Sveiki Draugi. Ladies and gentlemen, thank you for the warm welcome. Madam President, Laura and I thank you for your kind words of introduction, we thank you for your principled leadership, and I thank you for your friendship, and we thank you for the hospitality that you and Dr. Freibergs have shown us.
I want to thank the people of the Republic of Latvia for being such gracious hosts for my visit here. And I want to also thank the prime minister for joining us, and members of the government. Thank you, Mr. Prime Minister.
Laura and I are so pleased to make this second journey to the Baltic states, and our first visit to the great land of Latvia. We're honored, as well, to be in the company of President Ruutel of Estonia, and President Adamkus of Lithuania — thank you both for coming. These are good friends to Latvia, and good friends to America.
The Baltic countries have seen one of the most dramatic transformations in modern history, from captive nations to NATO allies and EU members in little more than a decade. The Latvian, Estonian and Lithuanian people showed that the love of liberty is stronger than the will of an empire. And today you're standing for liberty beyond your borders, so that others do not suffer the injustices you have known. The American people admire your moral courage in the cause of freedom.
This week, nations on both sides of the Atlantic observe the 60th anniversary of Hitler's defeat. The evil that seized power in Germany brought war to all of Europe, and waged war against morality itself. What began as a movement of thugs became a government without conscience, and then an empire of bottomless cruelty. The Third Reich exalted the strong over the weak, overran and humiliated peaceful countries, undertook a mad quest for racial purity, coldly planned and carried out the murder of millions, and defined evil for the ages. Brave men and women of many countries faced that evil, and fought through dark and desperate years for their families and their homelands. In the end, a dictator who worshipped power was confined to four walls of a bunker, and the fall of his squalid tyranny is a day to remember and to celebrate.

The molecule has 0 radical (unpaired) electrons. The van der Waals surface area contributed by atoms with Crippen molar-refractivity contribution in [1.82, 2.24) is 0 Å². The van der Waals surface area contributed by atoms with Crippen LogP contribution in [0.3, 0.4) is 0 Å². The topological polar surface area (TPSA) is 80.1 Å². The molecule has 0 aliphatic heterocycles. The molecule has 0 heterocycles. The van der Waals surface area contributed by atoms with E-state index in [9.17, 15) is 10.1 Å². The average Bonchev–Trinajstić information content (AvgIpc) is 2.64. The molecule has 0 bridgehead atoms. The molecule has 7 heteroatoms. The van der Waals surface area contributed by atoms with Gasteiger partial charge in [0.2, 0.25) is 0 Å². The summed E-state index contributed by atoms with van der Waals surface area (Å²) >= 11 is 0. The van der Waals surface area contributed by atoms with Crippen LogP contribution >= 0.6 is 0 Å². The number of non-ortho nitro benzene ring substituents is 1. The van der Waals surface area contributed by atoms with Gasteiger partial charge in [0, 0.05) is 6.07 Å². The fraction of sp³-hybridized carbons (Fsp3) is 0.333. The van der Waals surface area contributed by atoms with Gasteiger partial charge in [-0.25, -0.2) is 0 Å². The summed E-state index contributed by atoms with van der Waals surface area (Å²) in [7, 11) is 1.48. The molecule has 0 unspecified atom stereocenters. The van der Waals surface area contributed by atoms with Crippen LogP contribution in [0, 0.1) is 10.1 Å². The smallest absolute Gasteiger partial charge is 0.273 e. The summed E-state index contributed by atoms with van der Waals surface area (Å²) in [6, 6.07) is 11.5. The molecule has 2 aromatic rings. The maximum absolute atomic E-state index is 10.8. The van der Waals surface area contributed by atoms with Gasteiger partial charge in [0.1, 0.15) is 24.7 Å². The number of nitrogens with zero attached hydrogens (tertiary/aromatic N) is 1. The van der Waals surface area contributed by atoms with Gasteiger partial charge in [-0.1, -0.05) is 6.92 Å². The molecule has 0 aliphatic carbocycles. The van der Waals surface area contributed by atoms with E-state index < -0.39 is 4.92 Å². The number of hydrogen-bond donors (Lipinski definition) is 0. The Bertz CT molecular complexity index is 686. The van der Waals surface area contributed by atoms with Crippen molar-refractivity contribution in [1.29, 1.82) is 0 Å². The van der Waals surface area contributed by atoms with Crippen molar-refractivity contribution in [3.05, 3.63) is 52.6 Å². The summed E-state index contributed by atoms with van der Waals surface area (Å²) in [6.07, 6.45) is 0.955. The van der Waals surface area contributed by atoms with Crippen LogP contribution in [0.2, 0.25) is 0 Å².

Causes can be judged by the monuments they leave behind. The Nazi terror is remembered today in places like Auschwitz, Dachau, Rumbula Forest, where we still hear the cries of the innocent, and pledge to God and history: Never again. The alliance that won the war is remembered today in carefully tended cemeteries in Normandy, Margraten, St. Petersburg, and other places across Europe, where we recall brief lives of great honor, and we offer this pledge: We will always be grateful.
The Baltic states had no role in starting World War II. The battle came here because of a secret pact between dictators. And when the war came, many in this region showed their courage. After a puppet government ordered the Latvian fleet to return to port, sailors on eight freighters chose to remain at sea under the flag of free Latvia, assisting the United States Merchant Marine in carrying supplies across the Atlantic. A newspaper in the state of South Carolina described the Latvian crew this way: "They all have beards and dressed so differently... They are ... exhausted, but full of fighting spirit."